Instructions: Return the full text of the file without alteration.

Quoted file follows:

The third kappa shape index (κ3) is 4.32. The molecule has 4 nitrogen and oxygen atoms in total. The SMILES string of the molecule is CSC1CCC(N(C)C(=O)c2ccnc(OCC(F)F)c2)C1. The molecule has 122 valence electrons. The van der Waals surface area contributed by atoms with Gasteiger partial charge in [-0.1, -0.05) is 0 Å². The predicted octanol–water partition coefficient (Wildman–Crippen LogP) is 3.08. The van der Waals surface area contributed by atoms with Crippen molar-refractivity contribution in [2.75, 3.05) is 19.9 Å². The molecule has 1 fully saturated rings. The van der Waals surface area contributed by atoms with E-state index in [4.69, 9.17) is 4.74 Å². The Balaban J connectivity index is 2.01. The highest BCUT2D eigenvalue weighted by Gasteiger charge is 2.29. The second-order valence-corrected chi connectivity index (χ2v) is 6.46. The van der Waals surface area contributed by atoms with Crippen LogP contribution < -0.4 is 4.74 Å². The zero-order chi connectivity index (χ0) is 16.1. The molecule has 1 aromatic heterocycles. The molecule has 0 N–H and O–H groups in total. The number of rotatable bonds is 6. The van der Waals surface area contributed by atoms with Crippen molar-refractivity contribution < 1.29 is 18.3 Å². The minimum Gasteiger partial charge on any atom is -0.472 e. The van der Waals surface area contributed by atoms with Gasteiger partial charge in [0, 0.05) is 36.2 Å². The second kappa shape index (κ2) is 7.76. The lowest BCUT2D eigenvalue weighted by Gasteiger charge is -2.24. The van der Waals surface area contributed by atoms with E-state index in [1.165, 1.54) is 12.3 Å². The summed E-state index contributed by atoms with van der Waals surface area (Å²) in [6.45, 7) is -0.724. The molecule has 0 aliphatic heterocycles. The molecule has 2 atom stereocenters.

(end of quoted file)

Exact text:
The third kappa shape index (κ3) is 4.32. The molecule has 4 nitrogen and oxygen atoms in total. The SMILES string of the molecule is CSC1CCC(N(C)C(=O)c2ccnc(OCC(F)F)c2)C1. The molecule has 122 valence electrons. The van der Waals surface area contributed by atoms with Gasteiger partial charge in [-0.1, -0.05) is 0 Å². The predicted octanol–water partition coefficient (Wildman–Crippen LogP) is 3.08. The van der Waals surface area contributed by atoms with Crippen molar-refractivity contribution in [2.75, 3.05) is 19.9 Å². The molecule has 1 fully saturated rings. The van der Waals surface area contributed by atoms with E-state index in [4.69, 9.17) is 4.74 Å². The Balaban J connectivity index is 2.01. The highest BCUT2D eigenvalue weighted by Gasteiger charge is 2.29. The second-order valence-corrected chi connectivity index (χ2v) is 6.46. The van der Waals surface area contributed by atoms with Crippen LogP contribution < -0.4 is 4.74 Å². The zero-order chi connectivity index (χ0) is 16.1. The molecule has 1 aromatic heterocycles. The molecule has 0 N–H and O–H groups in total. The number of rotatable bonds is 6. The van der Waals surface area contributed by atoms with Crippen molar-refractivity contribution < 1.29 is 18.3 Å². The minimum Gasteiger partial charge on any atom is -0.472 e. The van der Waals surface area contributed by atoms with Gasteiger partial charge in [0, 0.05) is 36.2 Å². The second kappa shape index (κ2) is 7.76. The lowest BCUT2D eigenvalue weighted by Gasteiger charge is -2.24. The van der Waals surface area contributed by atoms with E-state index in [1.165, 1.54) is 12.3 Å². The summed E-state index contributed by atoms with van der Waals surface area (Å²) in [6.45, 7) is -0.724. The molecule has 0 aliphatic heterocycles. The molecule has 2 atom stereocenters.